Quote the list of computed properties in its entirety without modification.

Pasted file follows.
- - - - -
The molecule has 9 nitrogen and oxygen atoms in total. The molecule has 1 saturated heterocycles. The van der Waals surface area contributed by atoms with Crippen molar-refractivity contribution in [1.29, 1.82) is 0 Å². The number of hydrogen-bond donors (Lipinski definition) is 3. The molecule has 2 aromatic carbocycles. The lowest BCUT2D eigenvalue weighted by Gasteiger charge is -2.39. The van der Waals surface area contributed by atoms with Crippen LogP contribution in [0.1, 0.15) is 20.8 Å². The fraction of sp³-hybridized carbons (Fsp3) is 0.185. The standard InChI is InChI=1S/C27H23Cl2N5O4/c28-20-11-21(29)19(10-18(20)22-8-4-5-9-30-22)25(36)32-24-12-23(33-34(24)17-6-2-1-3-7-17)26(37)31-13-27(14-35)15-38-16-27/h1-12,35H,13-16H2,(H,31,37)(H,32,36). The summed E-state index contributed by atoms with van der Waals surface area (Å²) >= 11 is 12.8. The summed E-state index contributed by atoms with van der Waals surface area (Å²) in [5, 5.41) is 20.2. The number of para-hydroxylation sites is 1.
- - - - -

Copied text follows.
The molecule has 9 nitrogen and oxygen atoms in total. The molecule has 1 saturated heterocycles. The van der Waals surface area contributed by atoms with Crippen molar-refractivity contribution in [1.29, 1.82) is 0 Å². The number of hydrogen-bond donors (Lipinski definition) is 3. The molecule has 2 aromatic carbocycles. The lowest BCUT2D eigenvalue weighted by Gasteiger charge is -2.39. The van der Waals surface area contributed by atoms with Crippen LogP contribution in [0.1, 0.15) is 20.8 Å². The fraction of sp³-hybridized carbons (Fsp3) is 0.185. The standard InChI is InChI=1S/C27H23Cl2N5O4/c28-20-11-21(29)19(10-18(20)22-8-4-5-9-30-22)25(36)32-24-12-23(33-34(24)17-6-2-1-3-7-17)26(37)31-13-27(14-35)15-38-16-27/h1-12,35H,13-16H2,(H,31,37)(H,32,36). The summed E-state index contributed by atoms with van der Waals surface area (Å²) >= 11 is 12.8. The summed E-state index contributed by atoms with van der Waals surface area (Å²) in [5, 5.41) is 20.2. The number of para-hydroxylation sites is 1.